What is molasses made of? Where does it come from?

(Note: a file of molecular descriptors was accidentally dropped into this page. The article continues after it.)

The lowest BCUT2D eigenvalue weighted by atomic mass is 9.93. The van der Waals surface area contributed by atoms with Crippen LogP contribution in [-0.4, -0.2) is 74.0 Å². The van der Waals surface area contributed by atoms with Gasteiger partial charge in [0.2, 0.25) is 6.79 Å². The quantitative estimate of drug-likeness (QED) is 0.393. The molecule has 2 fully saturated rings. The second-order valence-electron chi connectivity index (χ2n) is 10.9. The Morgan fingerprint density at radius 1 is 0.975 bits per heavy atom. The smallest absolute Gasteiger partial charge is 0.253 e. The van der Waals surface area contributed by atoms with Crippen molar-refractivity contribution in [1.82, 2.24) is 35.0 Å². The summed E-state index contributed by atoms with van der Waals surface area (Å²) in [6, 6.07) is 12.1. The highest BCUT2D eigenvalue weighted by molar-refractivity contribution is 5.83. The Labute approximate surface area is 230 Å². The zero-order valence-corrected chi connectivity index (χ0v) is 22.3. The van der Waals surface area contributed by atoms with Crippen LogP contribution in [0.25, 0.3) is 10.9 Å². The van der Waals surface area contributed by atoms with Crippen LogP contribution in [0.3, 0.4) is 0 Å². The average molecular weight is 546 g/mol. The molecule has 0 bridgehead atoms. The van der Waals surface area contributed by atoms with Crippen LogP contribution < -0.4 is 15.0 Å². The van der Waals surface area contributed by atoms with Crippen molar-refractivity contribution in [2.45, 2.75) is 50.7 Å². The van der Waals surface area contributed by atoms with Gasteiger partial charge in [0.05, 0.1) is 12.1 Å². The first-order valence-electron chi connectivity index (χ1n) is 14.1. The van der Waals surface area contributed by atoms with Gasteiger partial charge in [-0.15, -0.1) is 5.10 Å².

Molasses is a delicious by-product which is extracted during the sugar cane refining process used to make sugar crystals. The sugar cane is crushed to remove the juice which is then boiled vigorously. Machines utilize centrifugal force to extract the sugar crystals from the syrup. The remaining syrup becomes molasses. The flavor and color of molasses varies depending on how early or late in the process the molasses is extracted. In Britain and Europe, molasses is often referred to as black treacle. Molasses used to be the primary sweetener used in days of yore until refined white sugar pushed it to the back of the shelf. It has a distinctive flavor that brings extra sparkle to spice-laden recipes such as gingerbread, fruitcake, cookies, toffee, baked beans, and sauces. Molasses History The English term molasses comes from the Portuguese melaço which in turn is derived from the Latin mel, meaning honey. Melasus (sic) was first seen in print in 1582 in a Portuguese book heralding the con